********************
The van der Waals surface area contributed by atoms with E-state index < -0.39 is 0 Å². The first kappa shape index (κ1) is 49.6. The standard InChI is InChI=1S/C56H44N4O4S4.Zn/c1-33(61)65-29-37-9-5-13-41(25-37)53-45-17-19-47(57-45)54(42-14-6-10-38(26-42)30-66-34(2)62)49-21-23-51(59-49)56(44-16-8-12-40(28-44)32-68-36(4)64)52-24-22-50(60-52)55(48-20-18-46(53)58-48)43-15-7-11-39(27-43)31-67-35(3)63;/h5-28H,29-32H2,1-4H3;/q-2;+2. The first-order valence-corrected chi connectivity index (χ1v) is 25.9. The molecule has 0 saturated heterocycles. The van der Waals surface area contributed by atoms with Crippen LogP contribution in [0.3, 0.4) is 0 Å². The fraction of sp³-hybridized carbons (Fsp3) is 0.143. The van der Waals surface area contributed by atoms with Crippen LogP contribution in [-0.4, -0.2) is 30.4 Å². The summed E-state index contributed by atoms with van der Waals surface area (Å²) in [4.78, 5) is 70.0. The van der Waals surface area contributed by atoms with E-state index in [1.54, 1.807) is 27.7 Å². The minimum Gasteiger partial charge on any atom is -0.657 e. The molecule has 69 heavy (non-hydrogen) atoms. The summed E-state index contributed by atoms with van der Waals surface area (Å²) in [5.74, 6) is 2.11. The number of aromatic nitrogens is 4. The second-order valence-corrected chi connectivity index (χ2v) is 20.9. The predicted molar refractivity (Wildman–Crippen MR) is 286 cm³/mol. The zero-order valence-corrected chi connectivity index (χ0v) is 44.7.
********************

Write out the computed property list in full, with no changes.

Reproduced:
The van der Waals surface area contributed by atoms with E-state index < -0.39 is 0 Å². The first kappa shape index (κ1) is 49.6. The standard InChI is InChI=1S/C56H44N4O4S4.Zn/c1-33(61)65-29-37-9-5-13-41(25-37)53-45-17-19-47(57-45)54(42-14-6-10-38(26-42)30-66-34(2)62)49-21-23-51(59-49)56(44-16-8-12-40(28-44)32-68-36(4)64)52-24-22-50(60-52)55(48-20-18-46(53)58-48)43-15-7-11-39(27-43)31-67-35(3)63;/h5-28H,29-32H2,1-4H3;/q-2;+2. The first-order valence-corrected chi connectivity index (χ1v) is 25.9. The molecule has 0 saturated heterocycles. The van der Waals surface area contributed by atoms with Crippen LogP contribution in [0.3, 0.4) is 0 Å². The fraction of sp³-hybridized carbons (Fsp3) is 0.143. The van der Waals surface area contributed by atoms with Crippen LogP contribution in [-0.4, -0.2) is 30.4 Å². The summed E-state index contributed by atoms with van der Waals surface area (Å²) in [4.78, 5) is 70.0. The van der Waals surface area contributed by atoms with E-state index in [1.54, 1.807) is 27.7 Å². The minimum Gasteiger partial charge on any atom is -0.657 e. The molecule has 69 heavy (non-hydrogen) atoms. The summed E-state index contributed by atoms with van der Waals surface area (Å²) in [5.74, 6) is 2.11. The number of aromatic nitrogens is 4. The second-order valence-corrected chi connectivity index (χ2v) is 20.9. The predicted molar refractivity (Wildman–Crippen MR) is 286 cm³/mol. The zero-order valence-corrected chi connectivity index (χ0v) is 44.7.